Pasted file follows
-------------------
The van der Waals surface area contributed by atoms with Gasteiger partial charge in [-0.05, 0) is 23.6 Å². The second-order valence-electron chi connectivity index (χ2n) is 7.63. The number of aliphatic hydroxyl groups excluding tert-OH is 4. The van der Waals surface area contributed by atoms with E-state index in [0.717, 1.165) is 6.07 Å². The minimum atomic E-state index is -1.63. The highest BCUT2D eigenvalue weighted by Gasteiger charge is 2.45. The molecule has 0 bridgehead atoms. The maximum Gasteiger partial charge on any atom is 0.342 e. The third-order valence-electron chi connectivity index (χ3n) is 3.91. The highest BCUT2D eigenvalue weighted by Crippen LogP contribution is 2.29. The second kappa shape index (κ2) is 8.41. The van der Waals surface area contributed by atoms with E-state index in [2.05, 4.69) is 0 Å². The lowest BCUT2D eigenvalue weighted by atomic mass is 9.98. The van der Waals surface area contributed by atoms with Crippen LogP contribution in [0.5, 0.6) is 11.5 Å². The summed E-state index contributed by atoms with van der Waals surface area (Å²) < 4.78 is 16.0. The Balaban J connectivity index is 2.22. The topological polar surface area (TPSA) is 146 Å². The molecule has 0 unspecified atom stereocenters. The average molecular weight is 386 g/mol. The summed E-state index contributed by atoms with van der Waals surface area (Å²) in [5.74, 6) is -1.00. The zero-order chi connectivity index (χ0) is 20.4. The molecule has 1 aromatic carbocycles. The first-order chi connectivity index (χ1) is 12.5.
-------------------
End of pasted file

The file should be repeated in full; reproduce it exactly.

The van der Waals surface area contributed by atoms with Gasteiger partial charge in [-0.05, 0) is 23.6 Å². The second-order valence-electron chi connectivity index (χ2n) is 7.63. The number of aliphatic hydroxyl groups excluding tert-OH is 4. The van der Waals surface area contributed by atoms with E-state index in [0.717, 1.165) is 6.07 Å². The minimum atomic E-state index is -1.63. The highest BCUT2D eigenvalue weighted by Gasteiger charge is 2.45. The molecule has 0 bridgehead atoms. The maximum Gasteiger partial charge on any atom is 0.342 e. The third-order valence-electron chi connectivity index (χ3n) is 3.91. The highest BCUT2D eigenvalue weighted by Crippen LogP contribution is 2.29. The second kappa shape index (κ2) is 8.41. The van der Waals surface area contributed by atoms with E-state index in [2.05, 4.69) is 0 Å². The lowest BCUT2D eigenvalue weighted by atomic mass is 9.98. The van der Waals surface area contributed by atoms with Crippen LogP contribution in [0.5, 0.6) is 11.5 Å². The summed E-state index contributed by atoms with van der Waals surface area (Å²) < 4.78 is 16.0. The Balaban J connectivity index is 2.22. The topological polar surface area (TPSA) is 146 Å². The molecule has 0 unspecified atom stereocenters. The average molecular weight is 386 g/mol. The summed E-state index contributed by atoms with van der Waals surface area (Å²) in [5.74, 6) is -1.00. The zero-order chi connectivity index (χ0) is 20.4. The molecule has 1 aromatic carbocycles. The first-order chi connectivity index (χ1) is 12.5.